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Re: [css21] The 'inherit' keyword in shorthand properties

From: Anton Prowse <prowse@moonhenge.net>
Date: Mon, 02 Jan 2012 23:33:01 +0100
Message-ID: <4F02309D.4070104@moonhenge.net>
To: www-style@w3.org
CC: "Tab Atkins Jr." <jackalmage@gmail.com>, fantasai <fantasai.lists@inkedblade.net>, √ėyvind Stenhaug <oyvinds@opera.com>
On 02/01/2012 21:20, Tab Atkins Jr. wrote:
> On Mon, Jan 2, 2012 at 7:17 AM, Anton Prowse<prowse@moonhenge.net>  wrote:
>> I take it back; I believe my claim and comments *do* stand, and that this
>> problem is just a special case of the fact that value assignment on
>> shorthand properties is not well-defined.  (Apologies for my wavering; I
>> blame it on the abrupt end of the holiday season!)
>> It's often the lack of an obvious /computed/ value for shorthand properties
>> that alert us to the wider problem of value assignment on shorthand
>> properties, but in this case we see the lack of a /specified/ value for
>> shorthand properties.  The proposal wouldn't provide this value.
>> Unfortunately, I can't see that it would be any easier to solve this special
>> case with an alternative proposal than it would be to solve the general
>> problem.  Nonetheless, I've tracked this issue separately at
>> https://www.w3.org/Bugs/Public/show_bug.cgi?id=15387 with references to the
>> general problem.
> No, it's still a different case.

I'm not convinced.  Still, we agree that this issue is important enough 
that we be open to solving it independently of the general problem.

> In general, shorthand value assignment is defined "well enough".  They
> have a grammar, and we handwave that values are assigned appropriately
> from what you provide.  Aside from the odd ambiguity caused by mashing
> together multiple properties (which we solve on a case-by-case basis)
> this is unambiguous and fine.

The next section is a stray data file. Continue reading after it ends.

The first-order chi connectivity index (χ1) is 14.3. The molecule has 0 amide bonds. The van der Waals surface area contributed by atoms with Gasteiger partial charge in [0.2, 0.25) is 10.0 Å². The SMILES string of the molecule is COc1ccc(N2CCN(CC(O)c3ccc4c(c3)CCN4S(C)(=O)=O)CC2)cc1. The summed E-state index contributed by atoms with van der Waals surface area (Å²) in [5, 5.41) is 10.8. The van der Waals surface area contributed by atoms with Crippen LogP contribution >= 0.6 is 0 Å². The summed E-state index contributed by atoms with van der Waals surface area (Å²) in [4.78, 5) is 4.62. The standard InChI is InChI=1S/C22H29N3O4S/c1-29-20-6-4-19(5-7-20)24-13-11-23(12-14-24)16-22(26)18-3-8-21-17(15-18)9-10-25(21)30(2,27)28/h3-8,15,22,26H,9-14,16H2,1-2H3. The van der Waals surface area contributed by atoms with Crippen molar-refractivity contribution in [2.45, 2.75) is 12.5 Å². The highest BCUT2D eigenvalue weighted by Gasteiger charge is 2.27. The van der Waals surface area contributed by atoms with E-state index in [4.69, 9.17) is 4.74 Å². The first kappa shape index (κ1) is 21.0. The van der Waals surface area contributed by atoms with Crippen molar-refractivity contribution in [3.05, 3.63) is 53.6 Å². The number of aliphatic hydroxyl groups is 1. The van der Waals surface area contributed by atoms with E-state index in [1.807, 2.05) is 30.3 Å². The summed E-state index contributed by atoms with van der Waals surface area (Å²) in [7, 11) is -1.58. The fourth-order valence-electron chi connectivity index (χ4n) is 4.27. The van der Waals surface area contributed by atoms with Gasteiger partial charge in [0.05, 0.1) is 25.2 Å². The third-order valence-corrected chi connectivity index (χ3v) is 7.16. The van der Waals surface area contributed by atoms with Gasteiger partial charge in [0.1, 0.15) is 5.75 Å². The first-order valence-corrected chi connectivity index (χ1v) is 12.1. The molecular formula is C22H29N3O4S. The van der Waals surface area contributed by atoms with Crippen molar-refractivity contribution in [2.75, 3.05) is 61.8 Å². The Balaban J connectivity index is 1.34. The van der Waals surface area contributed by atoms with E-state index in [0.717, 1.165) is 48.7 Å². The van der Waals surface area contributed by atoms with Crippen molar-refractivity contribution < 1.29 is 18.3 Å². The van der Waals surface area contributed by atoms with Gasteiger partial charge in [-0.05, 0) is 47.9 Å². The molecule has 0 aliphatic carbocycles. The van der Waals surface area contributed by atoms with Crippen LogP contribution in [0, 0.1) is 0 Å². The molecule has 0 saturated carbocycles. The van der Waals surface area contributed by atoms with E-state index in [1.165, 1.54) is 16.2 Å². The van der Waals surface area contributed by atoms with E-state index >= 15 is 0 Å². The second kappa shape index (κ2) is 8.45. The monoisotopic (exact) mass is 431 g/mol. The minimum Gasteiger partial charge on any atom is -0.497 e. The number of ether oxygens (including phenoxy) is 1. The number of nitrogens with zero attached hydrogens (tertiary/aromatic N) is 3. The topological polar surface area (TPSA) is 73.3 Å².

(I disagree that it's defined well enough.  You say that shorthands have 
neither initial nor computed values but this isn't stated in any spec to 
my knowledge.

The one thing that we do know about shorthands from CSS21 is that 
"setting" them is the same as "setting" the corresponding longhand 
properties all at once.  Given that

border-style: none;
border-top-style: solid;

is different from

border-top-style: solid;
border-style: none;

one assumes that "setting" and "the same as" should be taken to mean 
that the shorthand properties are expanded to longhand properties prior 
to performing the cascade.  This isn't explicit anywhere though.)

> Passing 'inherit' or 'initial', though, doesn't work with the above.
> For one, it's fully ambiguous, as it can come from any of the
> properties.

I don't follow you.

> For two, we explicitly forbid passing 'inherit' or
> 'initial' multiple times, or as a part of a shorthand while other
> parts are filled in, even if it would be unambiguous to do so.

(Would you mind reminding me of the reasons for this, in the unambiguous 

> Those
> two keywords are explicitly a special case that cannot be handled by
> the general language that we normally rely on successfully for
> shorthands.

I agree that these keywords are special, but I think solving the problem 
"what is the specified value of 'x' when the winning declaration is 
x:inherit" is similar in difficulty and approach as solving the problem 
"how does value assignment to shorthand properties work".

So far we don't have any proposal that addresses the former problem. You 

   | If 'inherit' is given as a value to a shorthand property, it has
   | the same effect as specifying 'inherit' for all of the longhand
   | properties that the shorthand represents (even if the combined
   | computed values of the longhand properties end up being an invalid
   | value for the shorthand).

but I think that the effect you describe is just the standard way that 
declaring shorthands works (see above) and that it doesn't address the 
problem of what the actual specified value is in this case, which was 
the original issue.

> The specified value of a shorthand is well-defined in the general
> case; it's what was specified.  'inherit' and 'initial' are special
> because they disappear before the specified-value stage, which is why
> we need the special text for them - their normal effects don't work,
> as shorthands have neither initial nor computed values.
> ~TJ

[1] http://lists.w3.org/Archives/Public/www-style/2011Nov/0420.html

Anton Prowse
Received on Monday, 2 January 2012 22:33:38 UTC

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